NANCY: HOW IS YOUR SOLUTION TRANSFORMING YOUR CUSTOMERS’ SALES ORGANIZATIONS?

GEORGE: We only work with growth-focused sales teams involved in complex B2B sales. In this type of sales environment, HOW you sell is more important than what you sell. The real challenge is introducing new skills and behaviors, which is hard, very hard. Partly because of this reason, there’s too much focus on “quick-fixes” and shiny objects.

Companies come to us when they need to execute a new sales strategy and need to make it stick past the sales training sessions. Or when they are tired of their old-school CRM and “point pollutions” that slow their people down and cost them a fortune.

We help them make their WAY OF SELLING into visual, educational, and actionable sales processes. This gives organizations a shared language, and reliable KPIs, and moves the needle on all sales effectiveness drivers: win rates, deal sizes, and sales cycles. It also speeds up ramp-up times for new hires and creates more reliable forecasts. We help them make their way of selling into their competitive advantage.

We’ve seen customers triple their win rates, double margins, and exceed 100% quota attainment for teams that were at 50% previously. A holistic approach to sales training reinforcement, execution guidance, and tooling has immense power!

NANCY: YOU MENTIONED ‘POINT POLLUTION,’ WHAT DO YOU MEAN BY THAT?

GEORGE: Over the last decade, vendors released hundreds of sales tools. Most developed as plugins to large CRM platforms. Each plugin promises to solve one specific problem. Need to improve prospecting? Point solution. Want to automate scheduling? Point solution. Need to manage accounts and opportunities better than your CRM provides for? Point solution. Want to provide org charts for your salespeople? Point solution.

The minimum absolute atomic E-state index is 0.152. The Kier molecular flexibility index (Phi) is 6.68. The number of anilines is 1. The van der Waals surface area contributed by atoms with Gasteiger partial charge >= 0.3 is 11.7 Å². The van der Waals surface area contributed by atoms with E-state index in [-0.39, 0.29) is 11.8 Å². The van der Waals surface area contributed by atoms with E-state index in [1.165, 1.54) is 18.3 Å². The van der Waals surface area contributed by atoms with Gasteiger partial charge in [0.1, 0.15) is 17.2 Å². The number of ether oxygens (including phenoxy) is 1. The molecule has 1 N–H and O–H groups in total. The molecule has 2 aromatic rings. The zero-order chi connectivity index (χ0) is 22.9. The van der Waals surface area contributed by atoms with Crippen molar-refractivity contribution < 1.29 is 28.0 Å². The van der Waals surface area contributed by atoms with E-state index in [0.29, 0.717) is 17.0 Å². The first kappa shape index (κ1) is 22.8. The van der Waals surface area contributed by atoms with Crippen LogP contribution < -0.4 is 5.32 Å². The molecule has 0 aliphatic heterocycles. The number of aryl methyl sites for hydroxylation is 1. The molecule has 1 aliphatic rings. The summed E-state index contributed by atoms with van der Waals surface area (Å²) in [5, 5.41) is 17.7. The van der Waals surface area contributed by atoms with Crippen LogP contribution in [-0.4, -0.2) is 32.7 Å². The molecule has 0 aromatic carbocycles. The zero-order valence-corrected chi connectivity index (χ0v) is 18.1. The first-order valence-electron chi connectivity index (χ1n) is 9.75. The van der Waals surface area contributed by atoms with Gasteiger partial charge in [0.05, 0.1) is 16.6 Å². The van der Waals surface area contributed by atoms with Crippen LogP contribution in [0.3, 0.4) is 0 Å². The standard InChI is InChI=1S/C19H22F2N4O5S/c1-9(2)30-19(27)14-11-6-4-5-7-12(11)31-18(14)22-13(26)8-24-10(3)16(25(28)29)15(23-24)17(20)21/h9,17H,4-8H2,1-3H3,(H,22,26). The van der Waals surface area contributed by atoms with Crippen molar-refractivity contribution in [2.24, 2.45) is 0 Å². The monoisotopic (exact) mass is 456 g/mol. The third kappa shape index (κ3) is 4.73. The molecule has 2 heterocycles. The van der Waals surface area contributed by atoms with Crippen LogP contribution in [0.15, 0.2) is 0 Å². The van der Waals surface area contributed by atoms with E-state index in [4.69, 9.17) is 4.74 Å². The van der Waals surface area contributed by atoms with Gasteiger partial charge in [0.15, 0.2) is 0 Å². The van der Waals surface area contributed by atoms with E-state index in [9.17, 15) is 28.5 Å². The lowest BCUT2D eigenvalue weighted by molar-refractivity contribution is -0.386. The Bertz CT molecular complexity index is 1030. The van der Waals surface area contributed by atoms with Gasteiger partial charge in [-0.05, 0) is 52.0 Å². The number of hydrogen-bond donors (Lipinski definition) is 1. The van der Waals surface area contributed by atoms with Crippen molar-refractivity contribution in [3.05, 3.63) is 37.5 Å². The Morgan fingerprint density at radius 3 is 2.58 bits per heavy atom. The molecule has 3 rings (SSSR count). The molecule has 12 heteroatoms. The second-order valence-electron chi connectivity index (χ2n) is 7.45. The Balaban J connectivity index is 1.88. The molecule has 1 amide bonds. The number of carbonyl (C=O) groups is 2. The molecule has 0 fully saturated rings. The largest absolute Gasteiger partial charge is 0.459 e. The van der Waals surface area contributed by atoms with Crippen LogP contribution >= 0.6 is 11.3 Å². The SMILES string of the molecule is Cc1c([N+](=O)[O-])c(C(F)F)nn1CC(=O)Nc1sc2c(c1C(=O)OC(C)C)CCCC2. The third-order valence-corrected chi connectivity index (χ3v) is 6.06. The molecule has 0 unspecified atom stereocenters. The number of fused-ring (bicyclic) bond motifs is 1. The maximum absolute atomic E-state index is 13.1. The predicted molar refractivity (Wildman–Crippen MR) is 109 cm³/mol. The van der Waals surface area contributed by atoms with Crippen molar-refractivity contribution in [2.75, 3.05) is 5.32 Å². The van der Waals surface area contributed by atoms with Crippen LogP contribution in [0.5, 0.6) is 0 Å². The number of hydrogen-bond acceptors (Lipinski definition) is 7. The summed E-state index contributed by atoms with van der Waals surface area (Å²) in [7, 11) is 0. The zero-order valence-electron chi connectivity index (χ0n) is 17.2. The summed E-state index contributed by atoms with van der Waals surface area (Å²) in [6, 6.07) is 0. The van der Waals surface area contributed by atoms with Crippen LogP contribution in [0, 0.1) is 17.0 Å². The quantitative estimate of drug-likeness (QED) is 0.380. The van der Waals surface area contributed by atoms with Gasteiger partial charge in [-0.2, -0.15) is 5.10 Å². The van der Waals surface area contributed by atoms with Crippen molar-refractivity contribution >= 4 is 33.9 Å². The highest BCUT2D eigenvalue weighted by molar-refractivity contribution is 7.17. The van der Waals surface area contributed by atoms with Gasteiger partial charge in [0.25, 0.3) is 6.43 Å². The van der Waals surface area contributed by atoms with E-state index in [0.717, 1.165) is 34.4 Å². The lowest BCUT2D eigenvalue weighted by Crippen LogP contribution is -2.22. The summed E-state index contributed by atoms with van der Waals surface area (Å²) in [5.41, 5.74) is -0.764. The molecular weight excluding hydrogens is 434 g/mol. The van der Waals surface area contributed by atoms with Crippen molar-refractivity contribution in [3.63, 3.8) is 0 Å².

There’s been inflation of tools, and they’re starting to do more harm than good. Too many tools slow us down. And the cost is spiraling out of control. I believe that it’s time to build systems designed to improve effectiveness from the ground up. We also need to question the status quo of expensive CRM platforms polluted by point solutions. Which is what we’re doing at Membrain.com.

NANCY: WHAT ARE SOME GOOD RESOURCES IF SOMEONE WANTED TO LEARN WHAT QUESTIONS TO ASK, WHAT OTHERS ARE DOING, OR OTHER FACTORS RELATED TO SALES TRANSFORMATION?

GEORGE: Some companies are starting to treat sales enablement very strategically, which I find to be a fascinating development. The number of professionals on LinkedIn with “Sales Enablement” in their title has tripled over the last three years.

The largest community of practitioners is the Sales Enablement Society (SES). I would recommend anyone interested in sales transformation and sales enablement to join SES and engage in the discussions. There are also lots of great content from smart thinkers and consultants online, like Dave Kurlan, Dave Brock, Bob Apollo, Anthony Iannarino, Jacco van der Kooij, Mike Kunkle, Bob Britton, Tim Ohai, and many more. We also share ideas on our blog, “Art & Science of Complex Sales.”